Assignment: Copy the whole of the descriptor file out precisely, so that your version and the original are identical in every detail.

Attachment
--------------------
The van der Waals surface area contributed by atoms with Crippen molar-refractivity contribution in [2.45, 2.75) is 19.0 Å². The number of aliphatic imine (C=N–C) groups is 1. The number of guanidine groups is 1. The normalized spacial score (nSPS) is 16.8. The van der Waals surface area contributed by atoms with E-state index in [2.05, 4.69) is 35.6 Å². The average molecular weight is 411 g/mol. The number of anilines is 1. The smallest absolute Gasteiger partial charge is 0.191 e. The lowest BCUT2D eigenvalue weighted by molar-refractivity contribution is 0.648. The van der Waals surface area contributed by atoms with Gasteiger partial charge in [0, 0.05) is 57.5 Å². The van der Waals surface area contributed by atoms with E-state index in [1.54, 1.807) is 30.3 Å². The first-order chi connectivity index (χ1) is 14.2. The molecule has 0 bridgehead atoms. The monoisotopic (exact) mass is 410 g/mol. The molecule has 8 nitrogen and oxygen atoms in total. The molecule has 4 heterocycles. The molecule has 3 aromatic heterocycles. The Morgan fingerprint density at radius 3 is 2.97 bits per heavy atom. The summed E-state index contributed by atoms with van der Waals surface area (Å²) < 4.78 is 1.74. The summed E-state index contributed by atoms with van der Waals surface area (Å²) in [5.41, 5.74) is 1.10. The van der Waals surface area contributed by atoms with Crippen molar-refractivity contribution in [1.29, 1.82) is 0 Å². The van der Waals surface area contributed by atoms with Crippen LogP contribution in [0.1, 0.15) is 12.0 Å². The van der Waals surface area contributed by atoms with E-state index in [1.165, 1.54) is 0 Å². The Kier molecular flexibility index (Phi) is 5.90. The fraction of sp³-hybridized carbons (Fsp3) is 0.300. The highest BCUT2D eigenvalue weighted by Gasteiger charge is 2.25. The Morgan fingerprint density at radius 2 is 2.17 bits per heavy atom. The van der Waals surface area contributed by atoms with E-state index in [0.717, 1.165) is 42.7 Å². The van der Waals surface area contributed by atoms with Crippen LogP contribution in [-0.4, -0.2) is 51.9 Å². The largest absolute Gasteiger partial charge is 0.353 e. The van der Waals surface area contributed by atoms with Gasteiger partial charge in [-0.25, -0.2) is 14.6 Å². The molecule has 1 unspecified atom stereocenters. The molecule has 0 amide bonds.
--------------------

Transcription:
The van der Waals surface area contributed by atoms with Crippen molar-refractivity contribution in [2.45, 2.75) is 19.0 Å². The number of aliphatic imine (C=N–C) groups is 1. The number of guanidine groups is 1. The normalized spacial score (nSPS) is 16.8. The van der Waals surface area contributed by atoms with E-state index in [2.05, 4.69) is 35.6 Å². The average molecular weight is 411 g/mol. The number of anilines is 1. The smallest absolute Gasteiger partial charge is 0.191 e. The lowest BCUT2D eigenvalue weighted by molar-refractivity contribution is 0.648. The van der Waals surface area contributed by atoms with Gasteiger partial charge in [0, 0.05) is 57.5 Å². The van der Waals surface area contributed by atoms with E-state index in [1.54, 1.807) is 30.3 Å². The first-order chi connectivity index (χ1) is 14.2. The molecule has 0 bridgehead atoms. The monoisotopic (exact) mass is 410 g/mol. The molecule has 8 nitrogen and oxygen atoms in total. The molecule has 4 heterocycles. The molecule has 3 aromatic heterocycles. The Morgan fingerprint density at radius 3 is 2.97 bits per heavy atom. The summed E-state index contributed by atoms with van der Waals surface area (Å²) < 4.78 is 1.74. The summed E-state index contributed by atoms with van der Waals surface area (Å²) in [5.41, 5.74) is 1.10. The van der Waals surface area contributed by atoms with Crippen molar-refractivity contribution in [1.29, 1.82) is 0 Å². The van der Waals surface area contributed by atoms with Crippen LogP contribution in [0.1, 0.15) is 12.0 Å². The van der Waals surface area contributed by atoms with E-state index in [1.165, 1.54) is 0 Å². The Kier molecular flexibility index (Phi) is 5.90. The fraction of sp³-hybridized carbons (Fsp3) is 0.300. The highest BCUT2D eigenvalue weighted by Gasteiger charge is 2.25. The Morgan fingerprint density at radius 2 is 2.17 bits per heavy atom. The van der Waals surface area contributed by atoms with E-state index in [0.717, 1.165) is 42.7 Å². The van der Waals surface area contributed by atoms with Crippen LogP contribution in [-0.4, -0.2) is 51.9 Å². The largest absolute Gasteiger partial charge is 0.353 e. The van der Waals surface area contributed by atoms with Gasteiger partial charge in [-0.25, -0.2) is 14.6 Å². The molecule has 1 unspecified atom stereocenters. The molecule has 0 amide bonds.